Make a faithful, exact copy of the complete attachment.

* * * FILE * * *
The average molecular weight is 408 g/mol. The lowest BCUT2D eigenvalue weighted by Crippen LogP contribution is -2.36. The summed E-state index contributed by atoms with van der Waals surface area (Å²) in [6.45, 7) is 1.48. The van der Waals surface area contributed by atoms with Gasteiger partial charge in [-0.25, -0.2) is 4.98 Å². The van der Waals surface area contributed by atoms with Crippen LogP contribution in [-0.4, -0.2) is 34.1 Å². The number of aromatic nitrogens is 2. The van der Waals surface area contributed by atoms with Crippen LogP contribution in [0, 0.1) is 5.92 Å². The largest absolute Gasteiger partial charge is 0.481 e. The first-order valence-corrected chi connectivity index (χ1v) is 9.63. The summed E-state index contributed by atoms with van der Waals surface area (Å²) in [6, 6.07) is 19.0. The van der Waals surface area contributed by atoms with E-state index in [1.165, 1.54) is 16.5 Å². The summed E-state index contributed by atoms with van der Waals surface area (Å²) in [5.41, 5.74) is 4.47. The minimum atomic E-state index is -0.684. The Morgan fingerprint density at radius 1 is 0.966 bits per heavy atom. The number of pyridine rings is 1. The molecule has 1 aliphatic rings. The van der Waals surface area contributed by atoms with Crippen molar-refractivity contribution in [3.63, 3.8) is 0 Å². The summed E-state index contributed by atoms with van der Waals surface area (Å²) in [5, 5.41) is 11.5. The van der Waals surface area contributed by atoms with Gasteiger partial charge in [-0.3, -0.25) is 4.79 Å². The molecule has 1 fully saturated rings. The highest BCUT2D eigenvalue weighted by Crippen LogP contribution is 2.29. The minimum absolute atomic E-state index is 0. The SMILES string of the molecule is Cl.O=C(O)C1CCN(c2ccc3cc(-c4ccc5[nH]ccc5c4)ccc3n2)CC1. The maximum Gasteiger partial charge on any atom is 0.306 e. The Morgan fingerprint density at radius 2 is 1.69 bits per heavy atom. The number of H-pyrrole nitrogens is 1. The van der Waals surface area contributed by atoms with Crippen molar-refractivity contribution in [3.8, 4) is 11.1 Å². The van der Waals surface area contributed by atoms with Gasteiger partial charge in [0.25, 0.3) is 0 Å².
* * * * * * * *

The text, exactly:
The average molecular weight is 408 g/mol. The lowest BCUT2D eigenvalue weighted by Crippen LogP contribution is -2.36. The summed E-state index contributed by atoms with van der Waals surface area (Å²) in [6.45, 7) is 1.48. The van der Waals surface area contributed by atoms with Gasteiger partial charge in [-0.25, -0.2) is 4.98 Å². The van der Waals surface area contributed by atoms with Crippen LogP contribution in [-0.4, -0.2) is 34.1 Å². The number of aromatic nitrogens is 2. The van der Waals surface area contributed by atoms with Crippen LogP contribution in [0, 0.1) is 5.92 Å². The largest absolute Gasteiger partial charge is 0.481 e. The first-order valence-corrected chi connectivity index (χ1v) is 9.63. The summed E-state index contributed by atoms with van der Waals surface area (Å²) in [6, 6.07) is 19.0. The van der Waals surface area contributed by atoms with E-state index in [1.165, 1.54) is 16.5 Å². The summed E-state index contributed by atoms with van der Waals surface area (Å²) in [5.41, 5.74) is 4.47. The minimum atomic E-state index is -0.684. The Morgan fingerprint density at radius 1 is 0.966 bits per heavy atom. The number of pyridine rings is 1. The molecule has 1 aliphatic rings. The van der Waals surface area contributed by atoms with Crippen molar-refractivity contribution in [3.63, 3.8) is 0 Å². The summed E-state index contributed by atoms with van der Waals surface area (Å²) in [5, 5.41) is 11.5. The van der Waals surface area contributed by atoms with Gasteiger partial charge in [-0.3, -0.25) is 4.79 Å². The molecule has 1 fully saturated rings. The highest BCUT2D eigenvalue weighted by Crippen LogP contribution is 2.29. The minimum absolute atomic E-state index is 0. The SMILES string of the molecule is Cl.O=C(O)C1CCN(c2ccc3cc(-c4ccc5[nH]ccc5c4)ccc3n2)CC1. The maximum Gasteiger partial charge on any atom is 0.306 e. The Morgan fingerprint density at radius 2 is 1.69 bits per heavy atom. The number of H-pyrrole nitrogens is 1. The van der Waals surface area contributed by atoms with Crippen molar-refractivity contribution in [3.8, 4) is 11.1 Å². The van der Waals surface area contributed by atoms with Gasteiger partial charge in [0.25, 0.3) is 0 Å².